Out of the Humidor
From the Print Edition:
Danny DeVito, Winter 96
(continued from page 4)
SRA Nicholas A. DiTondo
Sgt. Israel Cruz-Colon
I am writing to you as a fledgling cigar aficionado (I am 22 and have been enjoying cigars for just over a year now) who has, for the first time, encountered the ugly tyranny of "cigar prejudice."
This unfortunate experience occurred on the first night of a recent family whitewater rafting trip down the Colorado River in the Grand Canyon. After a sumptuous dinner on the riverbank, my father, who introduced me to cigars, and I lit up Hoyo de Monterrey Excalibur Banquets. Before long, we were joined by two fellow rafters, who had packed Arturo Fuentes in their waterproof luggage in the hope, like us, of finding cigar companions on the trip. Sharing a smoke on the first night of such a voyage was the perfect manner in which to savor the canyon's mystique as well as get acquainted with other travelers, since cigars can provide both a contemplative and social experience.
However, as we sat in camp around a butane lantern and puffed away, it was not long before, out of the growing darkness, arose the indignant cry, "Put out those damn cigars!" All of us were flabbergasted; first we were in, of all places, the Grand Canyon--it certainly couldn't be faulted as an enclosed space with limited ventilation. Second, on a trip of approximately 30 passengers, where everyone was encouraged to get to know everyone, the anonymous (although we later discovered who it was) cry of "damn cigars" we found to be a rather infantile response.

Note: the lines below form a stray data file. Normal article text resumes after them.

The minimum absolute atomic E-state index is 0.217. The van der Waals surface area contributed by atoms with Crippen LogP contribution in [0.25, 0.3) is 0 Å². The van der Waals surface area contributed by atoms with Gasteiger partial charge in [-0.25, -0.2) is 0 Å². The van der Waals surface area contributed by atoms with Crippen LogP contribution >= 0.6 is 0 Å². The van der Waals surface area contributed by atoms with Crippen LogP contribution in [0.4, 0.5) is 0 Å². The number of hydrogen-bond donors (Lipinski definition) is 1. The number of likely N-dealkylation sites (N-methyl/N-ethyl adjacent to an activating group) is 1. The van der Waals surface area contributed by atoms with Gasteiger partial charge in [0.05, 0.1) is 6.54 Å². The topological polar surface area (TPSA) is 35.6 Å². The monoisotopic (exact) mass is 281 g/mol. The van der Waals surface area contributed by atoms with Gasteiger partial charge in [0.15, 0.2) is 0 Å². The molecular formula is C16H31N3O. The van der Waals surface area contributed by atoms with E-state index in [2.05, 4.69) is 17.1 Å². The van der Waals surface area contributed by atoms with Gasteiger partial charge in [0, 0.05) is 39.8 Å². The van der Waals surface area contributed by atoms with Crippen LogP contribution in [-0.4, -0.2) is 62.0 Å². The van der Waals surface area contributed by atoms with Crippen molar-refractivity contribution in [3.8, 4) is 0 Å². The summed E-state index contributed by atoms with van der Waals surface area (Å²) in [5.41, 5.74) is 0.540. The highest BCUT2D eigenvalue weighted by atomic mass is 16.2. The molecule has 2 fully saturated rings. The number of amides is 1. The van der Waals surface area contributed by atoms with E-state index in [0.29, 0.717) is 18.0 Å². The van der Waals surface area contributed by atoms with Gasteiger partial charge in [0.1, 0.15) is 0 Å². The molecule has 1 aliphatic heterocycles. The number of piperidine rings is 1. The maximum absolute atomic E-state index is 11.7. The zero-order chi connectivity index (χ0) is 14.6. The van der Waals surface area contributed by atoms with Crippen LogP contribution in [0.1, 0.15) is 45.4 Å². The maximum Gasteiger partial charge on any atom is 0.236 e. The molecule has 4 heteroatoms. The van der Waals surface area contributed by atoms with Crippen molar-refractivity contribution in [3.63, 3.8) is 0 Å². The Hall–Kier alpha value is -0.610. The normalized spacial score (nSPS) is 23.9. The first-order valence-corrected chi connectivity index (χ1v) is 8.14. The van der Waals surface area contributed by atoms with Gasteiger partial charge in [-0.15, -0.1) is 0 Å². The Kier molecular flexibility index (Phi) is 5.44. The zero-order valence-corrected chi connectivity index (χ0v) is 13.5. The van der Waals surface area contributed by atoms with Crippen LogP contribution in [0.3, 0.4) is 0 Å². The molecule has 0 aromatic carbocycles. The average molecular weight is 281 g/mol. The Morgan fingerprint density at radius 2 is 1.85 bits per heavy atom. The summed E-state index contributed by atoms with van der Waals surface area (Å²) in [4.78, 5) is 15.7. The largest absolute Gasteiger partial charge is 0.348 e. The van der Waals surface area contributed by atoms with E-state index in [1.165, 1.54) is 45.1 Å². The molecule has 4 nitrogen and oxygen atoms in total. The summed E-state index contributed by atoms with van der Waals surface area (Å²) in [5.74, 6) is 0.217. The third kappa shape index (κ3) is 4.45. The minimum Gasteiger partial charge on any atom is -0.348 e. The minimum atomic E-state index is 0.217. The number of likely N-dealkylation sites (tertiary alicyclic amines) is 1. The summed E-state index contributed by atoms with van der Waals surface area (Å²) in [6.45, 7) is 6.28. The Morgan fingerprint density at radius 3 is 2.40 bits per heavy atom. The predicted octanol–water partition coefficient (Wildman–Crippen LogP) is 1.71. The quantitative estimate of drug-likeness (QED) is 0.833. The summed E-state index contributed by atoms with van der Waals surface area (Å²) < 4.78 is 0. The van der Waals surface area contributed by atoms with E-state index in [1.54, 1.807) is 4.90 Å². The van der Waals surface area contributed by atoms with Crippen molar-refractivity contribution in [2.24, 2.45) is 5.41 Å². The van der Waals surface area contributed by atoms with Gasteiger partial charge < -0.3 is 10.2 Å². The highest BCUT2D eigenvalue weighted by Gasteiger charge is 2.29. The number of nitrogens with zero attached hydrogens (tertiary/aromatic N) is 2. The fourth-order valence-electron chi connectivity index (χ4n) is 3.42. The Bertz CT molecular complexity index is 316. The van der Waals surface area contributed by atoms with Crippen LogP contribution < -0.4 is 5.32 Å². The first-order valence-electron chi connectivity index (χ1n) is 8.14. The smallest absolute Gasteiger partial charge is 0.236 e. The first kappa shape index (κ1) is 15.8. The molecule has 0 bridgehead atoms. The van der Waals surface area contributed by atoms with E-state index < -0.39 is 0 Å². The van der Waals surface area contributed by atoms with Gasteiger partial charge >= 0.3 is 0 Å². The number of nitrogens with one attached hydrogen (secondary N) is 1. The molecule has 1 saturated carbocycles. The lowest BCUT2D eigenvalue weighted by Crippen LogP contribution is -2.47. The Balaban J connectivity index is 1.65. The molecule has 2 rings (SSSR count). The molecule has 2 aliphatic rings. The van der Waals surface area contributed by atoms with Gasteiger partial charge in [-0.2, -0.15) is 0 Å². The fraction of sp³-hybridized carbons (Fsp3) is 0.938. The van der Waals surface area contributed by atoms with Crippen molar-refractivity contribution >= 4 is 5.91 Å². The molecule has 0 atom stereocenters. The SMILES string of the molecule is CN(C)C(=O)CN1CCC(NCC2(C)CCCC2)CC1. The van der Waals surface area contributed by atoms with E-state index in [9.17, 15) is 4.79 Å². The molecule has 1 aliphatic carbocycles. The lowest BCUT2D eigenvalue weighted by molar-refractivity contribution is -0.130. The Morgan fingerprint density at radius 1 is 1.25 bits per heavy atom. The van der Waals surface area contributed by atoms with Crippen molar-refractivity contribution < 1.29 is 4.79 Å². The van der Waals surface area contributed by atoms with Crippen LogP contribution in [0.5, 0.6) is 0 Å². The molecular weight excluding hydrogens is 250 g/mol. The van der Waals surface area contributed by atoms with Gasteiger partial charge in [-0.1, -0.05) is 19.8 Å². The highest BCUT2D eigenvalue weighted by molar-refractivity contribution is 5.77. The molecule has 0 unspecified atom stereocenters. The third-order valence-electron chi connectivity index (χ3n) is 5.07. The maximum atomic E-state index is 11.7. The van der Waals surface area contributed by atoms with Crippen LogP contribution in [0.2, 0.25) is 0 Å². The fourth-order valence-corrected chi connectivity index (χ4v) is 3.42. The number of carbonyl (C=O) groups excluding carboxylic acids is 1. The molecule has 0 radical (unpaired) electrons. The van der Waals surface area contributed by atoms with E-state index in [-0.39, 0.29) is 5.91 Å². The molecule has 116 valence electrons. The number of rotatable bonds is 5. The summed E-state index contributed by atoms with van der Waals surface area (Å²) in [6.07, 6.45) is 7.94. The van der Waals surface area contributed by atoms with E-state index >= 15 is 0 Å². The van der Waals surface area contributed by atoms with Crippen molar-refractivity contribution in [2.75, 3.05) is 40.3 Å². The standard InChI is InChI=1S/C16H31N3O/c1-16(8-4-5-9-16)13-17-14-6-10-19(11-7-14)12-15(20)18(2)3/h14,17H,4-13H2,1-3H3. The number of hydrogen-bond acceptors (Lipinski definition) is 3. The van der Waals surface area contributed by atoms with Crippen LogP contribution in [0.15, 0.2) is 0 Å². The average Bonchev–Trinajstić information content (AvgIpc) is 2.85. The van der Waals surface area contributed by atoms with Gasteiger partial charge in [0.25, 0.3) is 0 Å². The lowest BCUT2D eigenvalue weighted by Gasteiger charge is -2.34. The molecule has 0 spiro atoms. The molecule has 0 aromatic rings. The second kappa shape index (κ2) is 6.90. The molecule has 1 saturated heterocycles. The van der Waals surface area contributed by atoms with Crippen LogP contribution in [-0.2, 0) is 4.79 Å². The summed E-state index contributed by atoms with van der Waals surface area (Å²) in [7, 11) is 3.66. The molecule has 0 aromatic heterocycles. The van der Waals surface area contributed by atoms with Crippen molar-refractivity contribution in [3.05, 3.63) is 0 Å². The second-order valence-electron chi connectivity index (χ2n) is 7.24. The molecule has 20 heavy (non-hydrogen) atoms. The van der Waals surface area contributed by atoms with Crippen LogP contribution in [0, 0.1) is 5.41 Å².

Nevertheless, the worst was yet to come. Shortly after this outburst, our trip guides came over to us on what they presented as a "diplomatic mission." In fact, they requested that we move with our cigars to a distant outpost of the camp which, ironically, was located next to the toilet facilities, a description of which is probably best left unwritten. Even our offer of cigars to any who would like to have joined us went unheeded. Hence, not wishing to tarnish such delightful smokes with such a pungent odor, we resigned ourselves to putting out half-smoked cigars.The next evening, before dinner was even arranged, the guides noted to the group that "for the smokers among us" there was a designated place at this campsite--a soggy mudflat just a short wade from the rest of the camp. So, there we sat, upon makeshift chairs (life preservers) and relished in our ostracism. Such exclusionary treatment continued until, by the last night of the trip, we were smoking off the back of the boats on which we had rafted.
Despite all, though, we enjoyed the majesty of the canyon, the company of new friends and, of course, the taste of fine cigars.
North Caldwell, New Jersey
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